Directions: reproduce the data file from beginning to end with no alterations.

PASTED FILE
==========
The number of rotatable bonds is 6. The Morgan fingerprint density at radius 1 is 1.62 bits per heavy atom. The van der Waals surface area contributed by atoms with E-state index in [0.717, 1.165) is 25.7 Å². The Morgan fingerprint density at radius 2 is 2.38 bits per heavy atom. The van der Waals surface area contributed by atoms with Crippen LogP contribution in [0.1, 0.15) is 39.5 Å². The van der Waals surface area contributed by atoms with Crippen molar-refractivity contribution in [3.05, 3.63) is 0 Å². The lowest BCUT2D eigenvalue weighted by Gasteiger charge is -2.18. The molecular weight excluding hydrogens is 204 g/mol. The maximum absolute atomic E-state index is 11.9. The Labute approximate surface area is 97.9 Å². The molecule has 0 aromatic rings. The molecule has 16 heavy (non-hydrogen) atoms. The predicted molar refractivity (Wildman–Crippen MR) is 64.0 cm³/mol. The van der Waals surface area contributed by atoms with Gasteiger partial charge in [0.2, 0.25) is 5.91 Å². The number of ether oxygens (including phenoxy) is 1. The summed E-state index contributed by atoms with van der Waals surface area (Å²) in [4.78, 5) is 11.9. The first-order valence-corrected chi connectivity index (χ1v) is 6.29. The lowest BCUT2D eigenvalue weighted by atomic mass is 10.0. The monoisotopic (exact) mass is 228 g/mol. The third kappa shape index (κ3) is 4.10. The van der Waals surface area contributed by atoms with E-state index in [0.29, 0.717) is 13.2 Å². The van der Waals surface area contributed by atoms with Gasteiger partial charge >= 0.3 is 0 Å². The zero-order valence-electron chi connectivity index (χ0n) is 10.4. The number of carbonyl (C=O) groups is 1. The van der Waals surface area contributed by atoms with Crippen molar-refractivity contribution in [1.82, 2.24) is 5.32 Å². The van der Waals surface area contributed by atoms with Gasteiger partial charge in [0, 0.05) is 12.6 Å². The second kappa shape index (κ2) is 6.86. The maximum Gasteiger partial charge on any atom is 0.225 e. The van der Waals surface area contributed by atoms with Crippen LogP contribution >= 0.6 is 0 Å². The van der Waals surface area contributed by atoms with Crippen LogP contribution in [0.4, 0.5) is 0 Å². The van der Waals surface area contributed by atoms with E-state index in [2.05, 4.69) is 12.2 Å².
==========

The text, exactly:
The number of rotatable bonds is 6. The Morgan fingerprint density at radius 1 is 1.62 bits per heavy atom. The van der Waals surface area contributed by atoms with E-state index in [0.717, 1.165) is 25.7 Å². The Morgan fingerprint density at radius 2 is 2.38 bits per heavy atom. The van der Waals surface area contributed by atoms with Crippen LogP contribution in [0.1, 0.15) is 39.5 Å². The van der Waals surface area contributed by atoms with Crippen molar-refractivity contribution in [3.05, 3.63) is 0 Å². The lowest BCUT2D eigenvalue weighted by Gasteiger charge is -2.18. The molecular weight excluding hydrogens is 204 g/mol. The maximum absolute atomic E-state index is 11.9. The Labute approximate surface area is 97.9 Å². The molecule has 0 aromatic rings. The molecule has 16 heavy (non-hydrogen) atoms. The predicted molar refractivity (Wildman–Crippen MR) is 64.0 cm³/mol. The van der Waals surface area contributed by atoms with Gasteiger partial charge in [0.2, 0.25) is 5.91 Å². The number of ether oxygens (including phenoxy) is 1. The summed E-state index contributed by atoms with van der Waals surface area (Å²) in [4.78, 5) is 11.9. The first-order valence-corrected chi connectivity index (χ1v) is 6.29. The lowest BCUT2D eigenvalue weighted by atomic mass is 10.0. The monoisotopic (exact) mass is 228 g/mol. The third kappa shape index (κ3) is 4.10. The van der Waals surface area contributed by atoms with E-state index in [0.29, 0.717) is 13.2 Å². The van der Waals surface area contributed by atoms with Gasteiger partial charge >= 0.3 is 0 Å². The zero-order valence-electron chi connectivity index (χ0n) is 10.4. The number of carbonyl (C=O) groups is 1. The van der Waals surface area contributed by atoms with Crippen molar-refractivity contribution in [1.82, 2.24) is 5.32 Å². The van der Waals surface area contributed by atoms with Gasteiger partial charge in [0, 0.05) is 12.6 Å². The second kappa shape index (κ2) is 6.86. The maximum Gasteiger partial charge on any atom is 0.225 e. The van der Waals surface area contributed by atoms with Crippen LogP contribution >= 0.6 is 0 Å². The van der Waals surface area contributed by atoms with Crippen LogP contribution in [0.4, 0.5) is 0 Å². The van der Waals surface area contributed by atoms with E-state index in [2.05, 4.69) is 12.2 Å².